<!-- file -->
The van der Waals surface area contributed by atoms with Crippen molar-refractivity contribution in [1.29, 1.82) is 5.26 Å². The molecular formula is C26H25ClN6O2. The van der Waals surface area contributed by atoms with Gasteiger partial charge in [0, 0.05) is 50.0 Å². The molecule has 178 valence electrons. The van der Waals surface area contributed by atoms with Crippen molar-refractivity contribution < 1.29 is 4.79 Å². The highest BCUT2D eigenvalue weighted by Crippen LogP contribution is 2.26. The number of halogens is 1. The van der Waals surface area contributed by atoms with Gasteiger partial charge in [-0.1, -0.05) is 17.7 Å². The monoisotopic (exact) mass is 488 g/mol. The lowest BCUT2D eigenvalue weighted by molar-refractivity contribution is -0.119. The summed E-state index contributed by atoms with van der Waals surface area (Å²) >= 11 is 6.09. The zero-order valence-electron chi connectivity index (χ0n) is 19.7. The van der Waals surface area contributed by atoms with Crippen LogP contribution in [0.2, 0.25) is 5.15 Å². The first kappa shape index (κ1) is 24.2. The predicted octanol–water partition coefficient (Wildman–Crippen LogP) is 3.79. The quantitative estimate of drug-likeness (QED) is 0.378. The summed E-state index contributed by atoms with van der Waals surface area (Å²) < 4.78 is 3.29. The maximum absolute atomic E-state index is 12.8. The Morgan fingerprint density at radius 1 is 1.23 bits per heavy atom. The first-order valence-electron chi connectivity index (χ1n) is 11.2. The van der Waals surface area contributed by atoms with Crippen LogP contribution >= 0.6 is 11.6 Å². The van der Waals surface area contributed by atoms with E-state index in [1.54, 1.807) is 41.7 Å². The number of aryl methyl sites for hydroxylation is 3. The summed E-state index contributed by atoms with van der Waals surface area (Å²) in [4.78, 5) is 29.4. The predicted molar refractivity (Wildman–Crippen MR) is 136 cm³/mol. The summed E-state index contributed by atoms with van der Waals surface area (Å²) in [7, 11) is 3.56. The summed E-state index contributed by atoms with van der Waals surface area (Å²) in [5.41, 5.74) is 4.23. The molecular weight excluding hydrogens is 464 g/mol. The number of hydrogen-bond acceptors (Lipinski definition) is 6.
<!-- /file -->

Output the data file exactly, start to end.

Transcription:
The van der Waals surface area contributed by atoms with Crippen molar-refractivity contribution in [1.29, 1.82) is 5.26 Å². The molecular formula is C26H25ClN6O2. The van der Waals surface area contributed by atoms with Gasteiger partial charge in [0, 0.05) is 50.0 Å². The molecule has 178 valence electrons. The van der Waals surface area contributed by atoms with Crippen molar-refractivity contribution < 1.29 is 4.79 Å². The highest BCUT2D eigenvalue weighted by Crippen LogP contribution is 2.26. The number of halogens is 1. The van der Waals surface area contributed by atoms with Gasteiger partial charge in [-0.1, -0.05) is 17.7 Å². The monoisotopic (exact) mass is 488 g/mol. The lowest BCUT2D eigenvalue weighted by molar-refractivity contribution is -0.119. The summed E-state index contributed by atoms with van der Waals surface area (Å²) >= 11 is 6.09. The zero-order valence-electron chi connectivity index (χ0n) is 19.7. The van der Waals surface area contributed by atoms with Crippen LogP contribution in [0.2, 0.25) is 5.15 Å². The first kappa shape index (κ1) is 24.2. The predicted octanol–water partition coefficient (Wildman–Crippen LogP) is 3.79. The quantitative estimate of drug-likeness (QED) is 0.378. The summed E-state index contributed by atoms with van der Waals surface area (Å²) < 4.78 is 3.29. The maximum absolute atomic E-state index is 12.8. The Morgan fingerprint density at radius 1 is 1.23 bits per heavy atom. The first-order valence-electron chi connectivity index (χ1n) is 11.2. The van der Waals surface area contributed by atoms with Crippen LogP contribution >= 0.6 is 11.6 Å². The van der Waals surface area contributed by atoms with E-state index in [1.54, 1.807) is 41.7 Å². The number of aryl methyl sites for hydroxylation is 3. The summed E-state index contributed by atoms with van der Waals surface area (Å²) in [4.78, 5) is 29.4. The predicted molar refractivity (Wildman–Crippen MR) is 136 cm³/mol. The summed E-state index contributed by atoms with van der Waals surface area (Å²) in [7, 11) is 3.56. The summed E-state index contributed by atoms with van der Waals surface area (Å²) in [5.41, 5.74) is 4.23. The molecular weight excluding hydrogens is 464 g/mol. The number of hydrogen-bond acceptors (Lipinski definition) is 6.